Thursday, December 24, 2015

Over Price Education, Getting a Job and Wages

On December 21st, Yahoo Finance had an article from Business Insider by Abby Jackson where a 35-year-old was suing his law school for his inability to get a job (1). The legal notion is that the school falsely advertised the resultants of what a college education will provide in income. In short its advertising created the illusion that he would get a great job earning a bunch of money upon graduation. Okay the article goes on to say he couldn’t pass the bar exam. A legal degree without passing the bar is sort of useless which makes one really question not the degree but the process of getting into the law field overall. Sort of begs the question, why even have a degree when the key thing is just passing the bar exam?

Meanwhile, back in 2011 a paper was published by and that talked about the need for greater consumer protections where Private Education Loans are concerned through the new powers granted to the Consumer Financial Protection Bureau under Dodd-Frank (2). The paper suggests a series of to do lists most of which deal with providing loan education to students and families, but also the notion of restoring bankruptcy protections for borrowers of private loans (a really good idea and something that would probably help our law student) (2).

Okay the ideas in the 2011 paper are great, but this doesn’t help those who have went to the Bank of Ed (i.e. education loans provided by the Federal Government). These loans are basically what the Street would call junk bonds or penny stocks. They have no collateral under writing them and there is nothing ensuring that they can be paid except the premise that people with college education get more money.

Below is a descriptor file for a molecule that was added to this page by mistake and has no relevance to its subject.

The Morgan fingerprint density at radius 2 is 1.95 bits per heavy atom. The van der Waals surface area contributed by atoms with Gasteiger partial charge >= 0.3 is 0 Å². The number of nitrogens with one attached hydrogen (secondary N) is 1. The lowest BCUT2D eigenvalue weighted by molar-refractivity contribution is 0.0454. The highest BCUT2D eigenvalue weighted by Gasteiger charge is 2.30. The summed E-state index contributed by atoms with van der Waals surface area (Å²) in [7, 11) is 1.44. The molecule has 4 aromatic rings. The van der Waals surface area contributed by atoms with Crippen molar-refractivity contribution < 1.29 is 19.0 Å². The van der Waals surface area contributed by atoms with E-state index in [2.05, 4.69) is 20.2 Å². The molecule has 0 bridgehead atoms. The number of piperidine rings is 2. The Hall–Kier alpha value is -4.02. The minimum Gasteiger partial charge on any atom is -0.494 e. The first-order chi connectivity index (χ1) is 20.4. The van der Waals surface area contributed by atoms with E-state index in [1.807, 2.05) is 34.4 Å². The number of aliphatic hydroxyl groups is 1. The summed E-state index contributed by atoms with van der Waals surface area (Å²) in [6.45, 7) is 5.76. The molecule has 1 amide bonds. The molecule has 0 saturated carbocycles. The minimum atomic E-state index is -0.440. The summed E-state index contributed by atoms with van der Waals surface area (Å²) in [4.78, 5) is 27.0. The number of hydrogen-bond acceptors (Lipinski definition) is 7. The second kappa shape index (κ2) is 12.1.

While I do not disagree with the statistical fact that higher education has historically provided greater income then lower amounts of education these facts are based on observations mostly of the 20th Century where the bulk of our populace shifted from lower amounts of education to higher amounts as society and technology shifted to the modern era. In my opinion most of what accounts for the higher incomes is the social wage construct that the work associated with higher education should earn more.

When we started the 20th Century society we pretty much had a three tiered system of wages. The base wage which pretty much everyone got, the middle wage for managers and the like, and the top wage which was given to owners of businesses and socially elite. But once the minimum wage was legally created this created a new fourth and bottom tier. Since that point educational attainment has been imprinted greater on to these four tiers. The minimum wage tier is for the non-educated which has shifted to include now high school diploma holding individuals, the next tier is for bachelor degree holding people, the next tier is for masters and doctoral degree individuals, the highest tier is reserved pretty much for the socially elite or 1% as they have come to be known.

With our law student, he complains about being in the minimum wage tier and inability to support his college loans, which is a big duh since in the social construct of wage distribution he should be at least in the next tier up but he isn’t. Here we have the inherent problem of socially constructed wage distributions -- they are not guaranteed except for the lowest tier currently. There is nothing in the law to automatically provide for support of college loans based on educational attainment.